[00:52:32] Jonathan: Yeah, and that's why I love tooling so much, is I just like experimenting with these new things that we're making and learning about all this new stuff and, our PR times are high, and I can't wait to make them not high anymore, like I, and then I will hear how excited people are when their PRs are now faster or CI is faster.

That's, that's, that's all part of the things that get me excited to come to work every day now.

[00:52:56] Robbie: Yeah. Chuck's excited about that, too. He likes YAML, so anytime he can work in CI, CD.

[00:53:02] Chuck: I like to, I like to be the antithesis of anything Robbie is interested in. So I just like

[00:53:09] Robbie: Yeah.

[00:53:09] Chuck: And he's like, Oh, I don't like that. And I'm like, well, it's the greatest thing ever. So

[00:53:14] Jonathan: YAML, it's so, it's literally so funny to talk about YAML because we, I feel like, I feel like I joke all the time that I'm just a glorified YAML developer at this point, dealing with CIC systems. one of my items of my to do list right now is to like, figure out more coding tasks for the team I'm on because we've just been stuck writing YAML for so long.

I think

of. Hey,


[00:53:37] Chuck: hire me.

[00:53:38] Jonathan: Okay, let's do it. Uh, let's talk. The

[00:53:41] Chuck: Yeah. Follow through on what we started 10 years ago. Okay.

[00:53:45] Jonathan: yes. Let's make it, let's make it a thing. , I want to treat YAML like I treat, like they told us to treat controllers back in the day. It was, it was like thin controllers and fat models, I think.

I'm on this mission right now from God to, to decrease the amount of things I do in YAML and relocate those things into code. ,

we had a release pipeline thing that was like, about 200 lines of bash inside of a YAML template. And I was like, this is, this is not okay. I know it started as like a few lines and it was like, okay, that's fine. And then it just kept growing and growing and growing. And so I recently took that 200 Line Bash script and converted it into TypeScript, and then I wrote like tests and the, the Bash script is like doing get checkout things and doing get tags and pushing the remote.

But because I rewrote it in TypeScript, I was able to mock the get call and make sure that it's like doing the right, get calls and, and I rewrote it as code. It's been so nice because now I can refactor it, I can change it, and I understand our whole versioning flow. It's documented, it's got a unit test, the whole nine yards.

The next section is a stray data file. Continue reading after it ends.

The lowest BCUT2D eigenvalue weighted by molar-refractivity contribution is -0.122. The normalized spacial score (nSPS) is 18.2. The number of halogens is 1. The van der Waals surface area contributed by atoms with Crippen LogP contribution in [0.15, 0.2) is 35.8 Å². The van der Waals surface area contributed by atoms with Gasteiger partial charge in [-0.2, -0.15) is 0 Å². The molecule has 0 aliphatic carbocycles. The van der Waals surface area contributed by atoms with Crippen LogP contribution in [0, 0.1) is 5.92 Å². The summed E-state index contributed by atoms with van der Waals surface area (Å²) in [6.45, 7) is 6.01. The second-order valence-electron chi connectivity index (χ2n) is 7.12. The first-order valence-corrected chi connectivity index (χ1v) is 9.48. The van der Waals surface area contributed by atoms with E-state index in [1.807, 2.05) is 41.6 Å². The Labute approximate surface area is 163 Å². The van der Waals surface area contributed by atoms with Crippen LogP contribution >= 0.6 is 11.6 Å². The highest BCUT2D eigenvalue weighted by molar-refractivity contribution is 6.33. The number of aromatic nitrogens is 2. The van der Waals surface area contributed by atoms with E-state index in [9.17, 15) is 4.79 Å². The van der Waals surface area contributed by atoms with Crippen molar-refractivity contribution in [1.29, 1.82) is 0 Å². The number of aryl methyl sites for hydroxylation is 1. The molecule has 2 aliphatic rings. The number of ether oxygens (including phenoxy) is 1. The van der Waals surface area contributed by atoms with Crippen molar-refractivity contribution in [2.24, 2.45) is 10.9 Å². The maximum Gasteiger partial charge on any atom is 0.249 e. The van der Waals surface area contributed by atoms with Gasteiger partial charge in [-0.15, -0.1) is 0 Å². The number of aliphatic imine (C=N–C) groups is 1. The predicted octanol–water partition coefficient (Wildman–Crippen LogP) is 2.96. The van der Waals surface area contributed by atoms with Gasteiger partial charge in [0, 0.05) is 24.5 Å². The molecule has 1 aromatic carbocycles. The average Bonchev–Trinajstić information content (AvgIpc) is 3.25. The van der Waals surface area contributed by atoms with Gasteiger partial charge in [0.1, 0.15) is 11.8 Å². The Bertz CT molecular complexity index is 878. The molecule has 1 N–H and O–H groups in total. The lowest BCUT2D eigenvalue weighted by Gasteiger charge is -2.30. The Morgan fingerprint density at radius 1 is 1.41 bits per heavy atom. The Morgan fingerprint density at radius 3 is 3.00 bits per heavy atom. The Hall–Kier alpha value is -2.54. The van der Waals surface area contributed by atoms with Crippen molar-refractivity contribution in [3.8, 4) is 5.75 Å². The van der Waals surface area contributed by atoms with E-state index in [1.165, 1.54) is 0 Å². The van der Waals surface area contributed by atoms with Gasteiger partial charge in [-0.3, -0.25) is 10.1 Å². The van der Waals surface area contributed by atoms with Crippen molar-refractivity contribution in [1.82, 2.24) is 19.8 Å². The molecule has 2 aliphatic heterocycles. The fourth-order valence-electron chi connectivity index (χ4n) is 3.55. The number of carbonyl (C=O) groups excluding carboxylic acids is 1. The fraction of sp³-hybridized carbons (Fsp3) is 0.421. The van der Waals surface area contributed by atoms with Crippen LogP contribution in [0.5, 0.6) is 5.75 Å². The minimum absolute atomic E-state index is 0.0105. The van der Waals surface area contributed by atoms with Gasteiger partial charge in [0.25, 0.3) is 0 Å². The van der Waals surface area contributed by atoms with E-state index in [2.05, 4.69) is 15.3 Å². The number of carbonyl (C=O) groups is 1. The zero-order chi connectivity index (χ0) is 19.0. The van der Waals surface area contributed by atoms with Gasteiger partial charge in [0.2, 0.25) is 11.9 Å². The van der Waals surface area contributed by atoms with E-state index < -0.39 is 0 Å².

So yeah, I am a big fan of thin YAML and fat logic, I guess, I don't know, but just don't

[00:55:03] Chuck: Infrastructure is code and then other things as code configuration as code, I think can be,

um, yeah, smart stuff. Uh, yeah, I feel like we could go down that path rolling, but I want to make sure you have some whatnot time too. I know we're going

on and on around


[00:55:18] Robbie: rambling.

[00:55:20] Chuck: Uh, so here's our, uh, first big question around that is if you weren't in tech, what other career would you choose?

[00:55:27] What else would Jonathan do outside of tech

[00:55:27] Jonathan: I, uh, I'm a big fan of photography. ,

I used to in college shoot second as the, you know, the photojournalism photographer. And so while the main photographer was over there doing the bride and groom and the bridal party, I would just kind of be in the backgrounds with a big 70 to 200 zoom lens, just

kind of getting shots from all over the place.

we shot some really cool stuff together. One of the coolest was at the Nashville Zoo. And there was like an elephant behind the bride and groom and have this like really cool shot of like the bride and groom and an elephant behind. So I love photography and I recently just bought a Canon R6 to start doing it again some more.

I got to the point where I was like, Oh, my iPhone's good enough to take pictures. You know, I was in that camp. And so for the last, for like five years, I just was like, I'll just use this more. But then I took a picture. I had my father and I'll take a picture of my family at Disney in front of the castle.